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UPDATED: November 3, 2008  
Wen Sees Worst Year for Growth
"We must be aware that this year would be the worst in recent times for our economic development," Wen said in an article published in the Qiushi journal

The government should find the right balance between curbing inflation and maintaining a stable economic growth, Premier Wen Jiabao said on Saturday.

"We must be aware that this year would be the worst in recent times for our economic development," Wen said in an article published in the Qiushi journal.

Curbing inflation is still a challenge, even though it fell from a 12-year high of 8.7 percent in February to 4.6 percent in September, he wrote.

In his article, Wen said that the global downturn will continue to pressure the Chinese economy, which already faces a number of problems.

Given the situation across the world, "it is very difficult to maintain high growth and a low inflation rate in the long run", the premier wrote.

"The (global economic) situation is worsening", and the negative impact of the volatile international market on the Chinese economy would become more obvious as the days go by.

The main task of the macro-economic policy is "to successfully maintain a balance between stable and relatively fast economic development and curbing inflation", Wen said.

China's economy expanded by 11.9 percent in 2007, but the growth rate slowed to 9 percent in the third quarter of this year, prompting many experts to suggest that the government take prompt steps to bolster economic growth.

One of the ready choices policymakers have is to relax the monetary policy. But along with many economists, they are worried that too loose a monetary policy could make inflation shoot higher in the future.

Though maintaining economic growth is important, "we should fully understand the harms (serious) inflation can cause to economic growth, people's livelihood and social stability", Wen wrote.

Ma Jiantang, head of the National Bureau of Statistics, however, allayed fears over Chin's economic growth. The fundamentals of the Chinese economy remain sound, and it will maintain a stable growth despite feeling the pinch of the global economic slowdown, he said on Sunday.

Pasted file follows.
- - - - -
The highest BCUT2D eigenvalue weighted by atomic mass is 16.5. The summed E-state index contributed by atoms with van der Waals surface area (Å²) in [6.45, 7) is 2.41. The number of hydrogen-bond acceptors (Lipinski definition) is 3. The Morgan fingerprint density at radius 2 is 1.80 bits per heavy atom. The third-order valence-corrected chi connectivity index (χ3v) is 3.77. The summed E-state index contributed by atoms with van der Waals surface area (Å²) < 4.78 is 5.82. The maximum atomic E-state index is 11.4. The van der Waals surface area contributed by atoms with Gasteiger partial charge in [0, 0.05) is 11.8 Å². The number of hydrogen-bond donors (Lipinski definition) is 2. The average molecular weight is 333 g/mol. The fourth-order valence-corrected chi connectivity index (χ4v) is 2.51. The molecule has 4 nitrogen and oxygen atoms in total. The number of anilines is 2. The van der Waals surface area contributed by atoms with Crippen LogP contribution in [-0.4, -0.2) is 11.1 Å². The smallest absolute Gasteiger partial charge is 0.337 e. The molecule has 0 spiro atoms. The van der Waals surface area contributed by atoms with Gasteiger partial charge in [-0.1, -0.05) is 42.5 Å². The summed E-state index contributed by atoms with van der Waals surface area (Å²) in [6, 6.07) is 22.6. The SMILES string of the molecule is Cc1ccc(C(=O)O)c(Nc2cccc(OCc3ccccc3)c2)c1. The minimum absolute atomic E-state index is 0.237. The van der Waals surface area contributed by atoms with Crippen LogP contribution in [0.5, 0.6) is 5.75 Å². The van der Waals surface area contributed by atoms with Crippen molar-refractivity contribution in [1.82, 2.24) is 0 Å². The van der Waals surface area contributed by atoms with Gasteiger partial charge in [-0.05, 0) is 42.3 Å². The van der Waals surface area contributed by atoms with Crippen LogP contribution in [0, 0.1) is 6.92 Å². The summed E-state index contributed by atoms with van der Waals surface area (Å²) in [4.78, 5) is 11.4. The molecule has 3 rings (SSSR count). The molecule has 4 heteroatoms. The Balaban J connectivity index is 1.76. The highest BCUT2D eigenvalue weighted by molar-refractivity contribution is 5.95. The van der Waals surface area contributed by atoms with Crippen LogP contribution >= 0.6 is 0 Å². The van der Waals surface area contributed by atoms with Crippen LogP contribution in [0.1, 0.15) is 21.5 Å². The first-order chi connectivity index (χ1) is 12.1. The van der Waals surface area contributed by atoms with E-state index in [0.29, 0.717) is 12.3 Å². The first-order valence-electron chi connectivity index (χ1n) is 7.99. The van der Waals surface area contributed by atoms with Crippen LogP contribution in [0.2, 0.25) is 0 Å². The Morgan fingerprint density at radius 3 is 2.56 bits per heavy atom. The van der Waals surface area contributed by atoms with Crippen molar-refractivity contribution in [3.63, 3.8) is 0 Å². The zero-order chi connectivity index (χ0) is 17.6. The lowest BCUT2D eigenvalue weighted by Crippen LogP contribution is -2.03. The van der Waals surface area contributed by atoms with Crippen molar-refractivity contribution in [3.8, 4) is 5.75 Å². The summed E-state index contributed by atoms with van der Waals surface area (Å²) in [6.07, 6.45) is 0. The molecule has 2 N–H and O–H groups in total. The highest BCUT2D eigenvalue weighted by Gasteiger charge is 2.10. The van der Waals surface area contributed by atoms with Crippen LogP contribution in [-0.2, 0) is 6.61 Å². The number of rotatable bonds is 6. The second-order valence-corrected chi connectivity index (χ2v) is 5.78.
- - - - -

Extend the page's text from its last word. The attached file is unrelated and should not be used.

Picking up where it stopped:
Ma told China Central Television that the country has enough means to stimulate investment and domestic demand in order to ensure a stable economic growth.

Though China has maintained a high growth rate for three decades and people's living standards have improved substantially, investment and consumption levels in per capita terms remain low compared with some other countries, Ma said. "The potential is huge."

China's $1.9-trillion foreign exchange reserve is not only the largest in the world, but also makes it easier for the country to make international payments.

With the country's GDP growth slowing, many analysts are worried that the economy could weaken in the coming months.

As a sign of this weakening, they have warned that growth in fiscal revenue in the fourth quarter of this year will continue to drop after falling from more than 33 percent in the first half to 10.5 percent in the third quarter.

Shanghai feels the pinch

Shanghai Mayor Han Zheng said the global financial crisis has begun hurting China's financial hub.

"We are feeling deeply the impact of the changing global economic environment," Han said at a forum on Sunday.

But the government will take steps to spur investment and consumption, he said.

"A steady and orderly economic growth is our primary task," Han said.

Shanghai's GDP grew 10.1 percent in the first nine months, exceeding the target of 10 percent set for the whole of 2008.

(China Daily Nov. 3, 2003)

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